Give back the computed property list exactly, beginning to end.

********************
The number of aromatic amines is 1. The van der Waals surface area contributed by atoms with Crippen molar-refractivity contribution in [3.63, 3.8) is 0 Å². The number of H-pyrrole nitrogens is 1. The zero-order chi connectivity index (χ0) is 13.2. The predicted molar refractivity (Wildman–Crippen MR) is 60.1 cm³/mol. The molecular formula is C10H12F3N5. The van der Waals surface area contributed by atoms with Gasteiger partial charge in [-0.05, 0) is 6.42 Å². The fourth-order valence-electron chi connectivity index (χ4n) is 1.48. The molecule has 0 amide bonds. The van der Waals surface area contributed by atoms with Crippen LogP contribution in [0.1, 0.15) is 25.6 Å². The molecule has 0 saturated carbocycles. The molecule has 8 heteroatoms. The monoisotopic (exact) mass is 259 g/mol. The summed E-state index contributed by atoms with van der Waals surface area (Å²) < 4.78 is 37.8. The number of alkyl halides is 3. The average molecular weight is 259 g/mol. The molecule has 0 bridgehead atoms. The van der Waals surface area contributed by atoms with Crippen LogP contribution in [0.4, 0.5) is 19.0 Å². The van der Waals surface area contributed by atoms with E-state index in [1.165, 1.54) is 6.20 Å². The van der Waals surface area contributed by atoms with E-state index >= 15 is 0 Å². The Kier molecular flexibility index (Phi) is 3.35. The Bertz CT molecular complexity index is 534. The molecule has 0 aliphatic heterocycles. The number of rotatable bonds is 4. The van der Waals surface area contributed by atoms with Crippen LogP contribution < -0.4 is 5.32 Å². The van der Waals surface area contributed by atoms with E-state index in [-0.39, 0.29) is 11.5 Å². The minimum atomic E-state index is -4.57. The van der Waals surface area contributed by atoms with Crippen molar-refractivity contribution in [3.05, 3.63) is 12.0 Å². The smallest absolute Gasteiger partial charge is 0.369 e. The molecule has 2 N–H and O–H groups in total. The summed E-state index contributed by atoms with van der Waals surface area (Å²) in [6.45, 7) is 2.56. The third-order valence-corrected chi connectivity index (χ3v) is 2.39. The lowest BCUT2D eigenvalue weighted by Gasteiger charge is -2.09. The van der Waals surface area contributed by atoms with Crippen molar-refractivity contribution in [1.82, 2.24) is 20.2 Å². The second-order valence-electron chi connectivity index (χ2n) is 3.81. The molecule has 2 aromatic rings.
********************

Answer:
The number of aromatic amines is 1. The van der Waals surface area contributed by atoms with Crippen molar-refractivity contribution in [3.63, 3.8) is 0 Å². The number of H-pyrrole nitrogens is 1. The zero-order chi connectivity index (χ0) is 13.2. The predicted molar refractivity (Wildman–Crippen MR) is 60.1 cm³/mol. The molecular formula is C10H12F3N5. The van der Waals surface area contributed by atoms with Gasteiger partial charge in [-0.05, 0) is 6.42 Å². The fourth-order valence-electron chi connectivity index (χ4n) is 1.48. The molecule has 0 amide bonds. The van der Waals surface area contributed by atoms with Crippen LogP contribution in [0.1, 0.15) is 25.6 Å². The molecule has 0 saturated carbocycles. The molecule has 8 heteroatoms. The monoisotopic (exact) mass is 259 g/mol. The summed E-state index contributed by atoms with van der Waals surface area (Å²) < 4.78 is 37.8. The number of alkyl halides is 3. The average molecular weight is 259 g/mol. The molecule has 0 bridgehead atoms. The van der Waals surface area contributed by atoms with Crippen LogP contribution in [0.4, 0.5) is 19.0 Å². The van der Waals surface area contributed by atoms with E-state index in [1.165, 1.54) is 6.20 Å². The van der Waals surface area contributed by atoms with E-state index >= 15 is 0 Å². The Kier molecular flexibility index (Phi) is 3.35. The Bertz CT molecular complexity index is 534. The molecule has 0 aliphatic heterocycles. The number of rotatable bonds is 4. The van der Waals surface area contributed by atoms with Crippen LogP contribution < -0.4 is 5.32 Å². The van der Waals surface area contributed by atoms with E-state index in [-0.39, 0.29) is 11.5 Å². The minimum atomic E-state index is -4.57. The van der Waals surface area contributed by atoms with Crippen molar-refractivity contribution in [3.05, 3.63) is 12.0 Å². The smallest absolute Gasteiger partial charge is 0.369 e. The molecule has 2 N–H and O–H groups in total. The summed E-state index contributed by atoms with van der Waals surface area (Å²) in [6.45, 7) is 2.56. The third-order valence-corrected chi connectivity index (χ3v) is 2.39. The lowest BCUT2D eigenvalue weighted by Gasteiger charge is -2.09. The van der Waals surface area contributed by atoms with Crippen molar-refractivity contribution in [1.82, 2.24) is 20.2 Å². The second-order valence-electron chi connectivity index (χ2n) is 3.81. The molecule has 2 aromatic rings.